You don’t have to wait long to see the billboards of the title. There they are, right in the opening moments. They’re old and decrepit, with remnants of ads that once promoted the town of Ebbing, and the lonely road they’re at the side of is hardly used anymore, since the freeway came through.
But Mildred Hayes (Frances McDormand) has a special interest in them. She pays a visit to the Ebbing Advertising Company, asking what it would cost to rent all three for a year. Not that she really cares; she’s on a mission, and plastering something up on those billboards is the backbone of it.
Again, very little time goes by before we get to see her plan in action. Actually, it’s a guy named Dixon (Sam Rockwell), a local cop who has a bad temper that’s often pushed up a notch when he’s being a bad drunk, who sees it first. Driving down that road at night, he notices some workers filling the billboards with bright red posters, each featuring large black letters. If you were driving toward them, you would see them spell out a message. The first reads “RAPED WHILE DYING,” the second, “AND STILL NO ARRESTS?” the third, “HOW COME, CHIEF WILLOUGHBY?”
Like the billboards and what’s on them, most of the film’s plot points aren’t kept under wraps. We learn very soon that Mildred’s daughter, Angela, was abducted, raped, and murdered seven months earlier, and that though she’s waited patiently for the police to do their work, not one clue has turned up. Now, angry, weary, beyond grief, and determined to make herself heard, she’s decided to act.
Willoughby? That would be the small-town sheriff (Woody Harrelson) at whom she’s aiming the first flourishes of her campaign. He seems to be a good but frustrated cop, and it’s suggested that he’s had the same conversation with Mildred – “We have no eye witnesses, there’s no DNA match” many times. If she heard it before, she’s not listening now, even though he considers the ire she and her billboards are sending his way to be unfair.
But it’s Mildred who’s unpopular around town. Because no one can feel what she’s feeling, no one can understand what she’s truly going through. Neither does any of them know that the billboards are only the first part of her strategy.
This is a very dark and sometimes violent movie, but like the two that writer-director Martin McDonagh made before it – “In Bruges” and “Seven Psychopaths” – it’s got a crackling script, a story with unexpected turns, and all sorts of small, funny bits to counterbalance its seriousness. There’s, for instance, the introduction of Mildred’s ex-husband Charlie (John Hawkes), who’s referred to in the same breath as an ex-cop and an ex-wife beater, who shows up with his bubble-headed 19-year-old girlfriend Penelope (Samara Weaving). There’s also the hard-drinking James (Peter Dinklage), who has no problem with anyone calling him the town midget, and has developed a kind of crush on Mildred. One of the funniest (and at the same time most squirm-inducing) scenes involves Mildred proving that she’s not going to take any guff from her vengeful dentist.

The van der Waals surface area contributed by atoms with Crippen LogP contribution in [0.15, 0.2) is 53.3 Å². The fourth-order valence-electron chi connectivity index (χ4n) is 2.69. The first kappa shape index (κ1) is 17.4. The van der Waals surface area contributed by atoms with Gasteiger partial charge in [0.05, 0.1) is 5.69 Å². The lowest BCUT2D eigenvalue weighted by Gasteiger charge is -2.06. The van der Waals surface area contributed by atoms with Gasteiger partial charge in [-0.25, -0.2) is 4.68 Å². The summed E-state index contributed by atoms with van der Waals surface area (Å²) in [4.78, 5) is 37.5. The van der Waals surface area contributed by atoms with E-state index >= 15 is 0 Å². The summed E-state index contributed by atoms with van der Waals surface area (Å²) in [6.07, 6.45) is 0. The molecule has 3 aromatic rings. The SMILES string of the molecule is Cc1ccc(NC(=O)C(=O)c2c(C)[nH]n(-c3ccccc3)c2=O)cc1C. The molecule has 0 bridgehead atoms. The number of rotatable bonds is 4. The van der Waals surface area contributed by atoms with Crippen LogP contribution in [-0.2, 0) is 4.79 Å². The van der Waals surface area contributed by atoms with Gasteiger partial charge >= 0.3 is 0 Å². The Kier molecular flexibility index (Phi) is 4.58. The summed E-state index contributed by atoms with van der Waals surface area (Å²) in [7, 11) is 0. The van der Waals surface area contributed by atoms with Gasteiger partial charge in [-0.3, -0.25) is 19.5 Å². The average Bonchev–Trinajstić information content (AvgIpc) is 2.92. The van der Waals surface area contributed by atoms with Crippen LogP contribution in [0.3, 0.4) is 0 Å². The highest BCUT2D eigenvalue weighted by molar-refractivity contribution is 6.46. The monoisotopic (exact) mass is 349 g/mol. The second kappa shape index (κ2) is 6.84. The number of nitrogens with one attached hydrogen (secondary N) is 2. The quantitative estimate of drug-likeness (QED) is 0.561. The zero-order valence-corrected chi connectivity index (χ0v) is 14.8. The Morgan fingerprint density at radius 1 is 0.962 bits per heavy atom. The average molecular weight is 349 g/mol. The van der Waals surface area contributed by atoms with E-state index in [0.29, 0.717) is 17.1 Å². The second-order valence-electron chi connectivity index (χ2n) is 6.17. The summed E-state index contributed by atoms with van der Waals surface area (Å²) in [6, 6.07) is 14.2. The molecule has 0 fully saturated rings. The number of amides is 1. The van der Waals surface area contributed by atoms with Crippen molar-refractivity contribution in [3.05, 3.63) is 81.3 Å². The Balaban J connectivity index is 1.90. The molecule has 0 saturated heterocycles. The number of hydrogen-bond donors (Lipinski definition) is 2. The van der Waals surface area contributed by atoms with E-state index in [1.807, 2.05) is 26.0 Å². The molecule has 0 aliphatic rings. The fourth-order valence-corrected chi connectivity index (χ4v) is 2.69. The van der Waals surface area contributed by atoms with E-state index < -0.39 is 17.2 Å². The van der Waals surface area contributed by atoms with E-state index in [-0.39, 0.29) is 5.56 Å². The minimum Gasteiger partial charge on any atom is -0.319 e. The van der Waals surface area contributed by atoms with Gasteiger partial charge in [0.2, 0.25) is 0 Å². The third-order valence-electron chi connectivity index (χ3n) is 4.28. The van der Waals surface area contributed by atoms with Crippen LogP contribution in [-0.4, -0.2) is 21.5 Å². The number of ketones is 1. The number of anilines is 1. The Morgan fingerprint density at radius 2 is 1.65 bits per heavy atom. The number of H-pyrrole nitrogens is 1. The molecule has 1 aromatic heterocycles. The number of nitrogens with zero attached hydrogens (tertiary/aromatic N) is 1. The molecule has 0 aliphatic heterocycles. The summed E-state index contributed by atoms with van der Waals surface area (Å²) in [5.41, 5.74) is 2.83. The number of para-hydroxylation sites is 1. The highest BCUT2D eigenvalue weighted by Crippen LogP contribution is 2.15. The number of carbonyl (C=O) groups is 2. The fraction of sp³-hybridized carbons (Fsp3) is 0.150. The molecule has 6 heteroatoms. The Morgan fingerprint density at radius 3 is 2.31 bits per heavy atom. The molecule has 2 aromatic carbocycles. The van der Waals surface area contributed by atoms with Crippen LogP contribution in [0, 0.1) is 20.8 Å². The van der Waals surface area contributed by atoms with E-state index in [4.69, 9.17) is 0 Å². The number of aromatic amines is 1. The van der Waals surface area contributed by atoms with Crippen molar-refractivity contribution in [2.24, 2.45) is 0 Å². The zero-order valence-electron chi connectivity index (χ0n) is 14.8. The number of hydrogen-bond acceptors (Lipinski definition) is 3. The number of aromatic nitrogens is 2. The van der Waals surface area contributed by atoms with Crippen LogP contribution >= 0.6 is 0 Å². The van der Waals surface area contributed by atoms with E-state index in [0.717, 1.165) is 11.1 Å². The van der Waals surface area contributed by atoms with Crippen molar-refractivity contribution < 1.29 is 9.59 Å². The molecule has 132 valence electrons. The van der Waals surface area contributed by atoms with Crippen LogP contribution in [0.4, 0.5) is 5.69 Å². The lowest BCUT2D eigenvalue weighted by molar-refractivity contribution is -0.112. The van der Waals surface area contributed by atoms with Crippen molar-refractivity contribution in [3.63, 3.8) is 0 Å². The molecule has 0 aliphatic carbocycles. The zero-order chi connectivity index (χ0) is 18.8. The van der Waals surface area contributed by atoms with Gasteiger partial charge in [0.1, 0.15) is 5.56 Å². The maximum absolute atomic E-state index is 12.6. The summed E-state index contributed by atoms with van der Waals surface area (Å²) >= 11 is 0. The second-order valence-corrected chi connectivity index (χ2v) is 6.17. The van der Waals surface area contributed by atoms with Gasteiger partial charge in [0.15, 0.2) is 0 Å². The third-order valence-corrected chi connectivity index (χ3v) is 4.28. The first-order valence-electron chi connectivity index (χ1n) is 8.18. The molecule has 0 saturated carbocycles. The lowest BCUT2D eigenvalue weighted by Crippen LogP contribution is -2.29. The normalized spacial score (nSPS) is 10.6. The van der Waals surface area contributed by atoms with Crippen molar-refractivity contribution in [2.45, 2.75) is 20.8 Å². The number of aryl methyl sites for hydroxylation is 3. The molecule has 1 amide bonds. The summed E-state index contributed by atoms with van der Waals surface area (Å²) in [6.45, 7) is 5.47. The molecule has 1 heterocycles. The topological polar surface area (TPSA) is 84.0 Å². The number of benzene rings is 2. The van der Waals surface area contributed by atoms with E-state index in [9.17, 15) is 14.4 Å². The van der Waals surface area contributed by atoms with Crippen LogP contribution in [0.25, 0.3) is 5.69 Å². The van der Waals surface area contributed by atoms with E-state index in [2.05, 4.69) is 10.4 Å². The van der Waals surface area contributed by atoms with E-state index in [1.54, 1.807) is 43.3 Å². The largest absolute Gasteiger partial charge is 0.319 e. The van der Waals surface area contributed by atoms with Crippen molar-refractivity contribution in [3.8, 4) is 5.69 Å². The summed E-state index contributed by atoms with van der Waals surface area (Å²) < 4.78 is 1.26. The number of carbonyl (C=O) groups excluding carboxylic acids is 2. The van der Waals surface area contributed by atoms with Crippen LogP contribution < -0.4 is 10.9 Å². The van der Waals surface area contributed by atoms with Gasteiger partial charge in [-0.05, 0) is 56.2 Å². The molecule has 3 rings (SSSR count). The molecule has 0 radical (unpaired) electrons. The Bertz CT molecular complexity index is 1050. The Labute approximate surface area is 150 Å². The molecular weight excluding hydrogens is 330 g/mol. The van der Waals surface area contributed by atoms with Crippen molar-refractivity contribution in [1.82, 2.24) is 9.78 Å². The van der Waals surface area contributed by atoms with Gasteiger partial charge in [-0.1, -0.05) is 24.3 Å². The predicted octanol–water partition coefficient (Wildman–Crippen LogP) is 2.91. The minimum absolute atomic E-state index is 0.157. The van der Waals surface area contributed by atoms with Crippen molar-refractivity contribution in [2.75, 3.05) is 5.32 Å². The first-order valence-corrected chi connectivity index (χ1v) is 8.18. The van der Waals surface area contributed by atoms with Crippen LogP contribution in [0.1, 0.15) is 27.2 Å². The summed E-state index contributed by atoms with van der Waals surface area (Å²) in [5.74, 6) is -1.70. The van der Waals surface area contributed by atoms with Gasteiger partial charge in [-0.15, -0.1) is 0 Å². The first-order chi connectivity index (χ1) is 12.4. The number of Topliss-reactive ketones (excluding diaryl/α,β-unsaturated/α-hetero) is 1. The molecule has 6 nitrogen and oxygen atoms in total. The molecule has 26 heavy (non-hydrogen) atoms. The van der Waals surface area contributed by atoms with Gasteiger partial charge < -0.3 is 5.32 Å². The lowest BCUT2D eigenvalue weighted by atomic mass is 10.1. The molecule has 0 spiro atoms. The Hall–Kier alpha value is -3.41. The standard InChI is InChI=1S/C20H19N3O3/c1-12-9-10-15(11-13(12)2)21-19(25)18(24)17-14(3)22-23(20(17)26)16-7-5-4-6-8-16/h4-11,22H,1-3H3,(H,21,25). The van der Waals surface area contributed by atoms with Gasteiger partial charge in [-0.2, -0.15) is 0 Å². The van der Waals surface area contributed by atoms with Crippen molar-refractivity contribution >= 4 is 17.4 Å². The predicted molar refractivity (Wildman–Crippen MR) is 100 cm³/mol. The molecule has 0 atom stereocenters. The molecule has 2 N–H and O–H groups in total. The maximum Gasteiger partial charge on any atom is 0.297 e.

Another thing about McDonagh’s films is that he gets sterling work out of his actors. Both Colin Farrell and Brendan Gleeson were nominated for Golden Globes for “In Bruges” (Farrell won), and the entire cast of “Seven Psychopaths” nabbed a Best Ensemble award from the Boston Society of Film Critics.
In “Three Billboards,” Harrelson is funny, thoughtful, and quite moving; Rockwell shows a couple sides of himself that haven’t been seen before; and McDormand, the heart and soul of the film, successfully takes on the juiciest role she’s had since “Fargo,” adding a razor-sharp edge to her performance.
The open ending will undoubtedly leave some viewers unsatisfied, but will get an equal amount of them thinking about the existence of, the meaning of, the importance of, justice.
Ed Symkus can be reached at firstname.lastname@example.org.
THREE BILLBOARDS OUTSIDE EBBING, MISSOURI
Written and directed by Martin McDonagh
With Frances McDormand, Woody Harrelson, Sam Rockwell